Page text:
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Re: OT-BIO:David G. Holm

  • To: iris-talk@onelist.com
  • Subject: Re: OT-BIO:David G. Holm
  • From: James Brooks <hirundo@tricon.net>
  • Date: Fri, 22 Jan 1999 07:45:02 -0500
  • References: <199901220254.UAA25404@mail-gw2adm.rcsntx.swbell.net>

From: James Brooks <hirundo@tricon.net>

At 09:03 PM 1/21/99 -0600, you wrote:
  Based on
>> postings I have been reading recently there are a lot of common elements
>> between strategies employed in potato breeding and iris breeding
>> (something I would like to get into as time permits).

Welcome, David -

Hardiness would seem to be one thing potatoes and iris have in common.
About seven years ago, before my interest in iris was born, I was burying
garbage in the field where I now have an iris bed. Once I buried some
potatoes that had sprouted and withered in the remote and forgotten Siberia
of my refrigerator. At the same time I was mowing over an iris in my front
lawn and one on the side, not knowing what they were. 

Each year I am rewarded with a fine, but unknown iris and a Siberian, which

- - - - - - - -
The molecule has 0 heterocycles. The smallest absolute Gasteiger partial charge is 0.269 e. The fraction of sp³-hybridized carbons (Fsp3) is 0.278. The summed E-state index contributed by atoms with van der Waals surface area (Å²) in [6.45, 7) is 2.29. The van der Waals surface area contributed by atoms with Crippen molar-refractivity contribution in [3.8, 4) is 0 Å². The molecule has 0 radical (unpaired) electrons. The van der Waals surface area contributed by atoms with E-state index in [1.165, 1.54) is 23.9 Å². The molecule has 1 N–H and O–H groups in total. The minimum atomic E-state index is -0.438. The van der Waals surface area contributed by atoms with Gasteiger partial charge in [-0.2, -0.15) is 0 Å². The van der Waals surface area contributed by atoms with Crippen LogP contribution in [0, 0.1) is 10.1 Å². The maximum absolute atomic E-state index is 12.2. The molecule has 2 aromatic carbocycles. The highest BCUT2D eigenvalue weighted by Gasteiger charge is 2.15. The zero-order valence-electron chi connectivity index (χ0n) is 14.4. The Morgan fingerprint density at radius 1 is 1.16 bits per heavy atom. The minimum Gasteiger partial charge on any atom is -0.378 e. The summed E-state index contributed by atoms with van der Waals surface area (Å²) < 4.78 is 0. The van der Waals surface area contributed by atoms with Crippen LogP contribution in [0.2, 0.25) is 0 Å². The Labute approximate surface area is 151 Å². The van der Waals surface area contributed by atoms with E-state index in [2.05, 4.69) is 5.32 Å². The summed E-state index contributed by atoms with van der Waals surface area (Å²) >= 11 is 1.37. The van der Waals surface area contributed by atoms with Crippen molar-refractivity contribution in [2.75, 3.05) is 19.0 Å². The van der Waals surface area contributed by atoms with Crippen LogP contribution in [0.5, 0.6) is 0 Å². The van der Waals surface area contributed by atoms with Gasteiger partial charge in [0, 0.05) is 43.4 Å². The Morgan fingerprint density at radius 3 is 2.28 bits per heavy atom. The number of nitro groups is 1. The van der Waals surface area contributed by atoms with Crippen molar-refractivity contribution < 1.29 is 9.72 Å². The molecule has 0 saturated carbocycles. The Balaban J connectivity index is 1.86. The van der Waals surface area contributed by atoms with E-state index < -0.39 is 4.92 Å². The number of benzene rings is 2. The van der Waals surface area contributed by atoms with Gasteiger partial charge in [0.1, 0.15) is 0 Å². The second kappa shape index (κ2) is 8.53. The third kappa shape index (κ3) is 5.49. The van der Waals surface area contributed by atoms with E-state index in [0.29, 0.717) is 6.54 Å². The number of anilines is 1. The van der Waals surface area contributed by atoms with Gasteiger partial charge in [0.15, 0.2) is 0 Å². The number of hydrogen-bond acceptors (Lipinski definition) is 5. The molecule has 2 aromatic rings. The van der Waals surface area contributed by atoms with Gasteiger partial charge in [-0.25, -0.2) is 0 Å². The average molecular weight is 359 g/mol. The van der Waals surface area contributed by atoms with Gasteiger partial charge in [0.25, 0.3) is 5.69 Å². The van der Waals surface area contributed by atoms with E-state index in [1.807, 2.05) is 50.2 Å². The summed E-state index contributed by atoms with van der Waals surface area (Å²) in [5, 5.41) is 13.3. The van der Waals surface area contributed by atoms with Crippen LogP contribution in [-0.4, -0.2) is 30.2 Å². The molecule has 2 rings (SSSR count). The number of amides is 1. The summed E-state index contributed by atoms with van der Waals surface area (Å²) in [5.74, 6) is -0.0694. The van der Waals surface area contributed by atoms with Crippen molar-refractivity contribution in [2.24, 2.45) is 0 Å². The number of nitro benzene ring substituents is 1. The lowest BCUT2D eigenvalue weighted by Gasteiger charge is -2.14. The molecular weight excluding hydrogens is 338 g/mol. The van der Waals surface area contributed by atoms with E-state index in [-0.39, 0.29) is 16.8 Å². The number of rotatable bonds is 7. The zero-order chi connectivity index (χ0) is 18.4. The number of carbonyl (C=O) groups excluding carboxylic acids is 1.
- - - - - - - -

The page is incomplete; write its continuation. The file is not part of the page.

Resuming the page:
Mike Lowe described as a purple Siberian of the 30s. Also each spring, a
potato plant sprouts from the middle of my Louisiana iris bed. Each year I
think I ought to dig it and see what a seven year potato plant tastes like,
but since the only cooking I do is with a wok or a micro-wave, it continues
to go through its cycle unhindered. 

Because there are so many ugly and harmful weeds that need to be dug or
pulled, I have a tendency to leave interesting plants alone, and have
several butterfly weeds and clumps of oxeye daisy growing in my iris beds,
along with some tulip poplar seedlings which I need to transplant soon. 


James Brooks
Jonesborough, TN
hirundo@tricon.net
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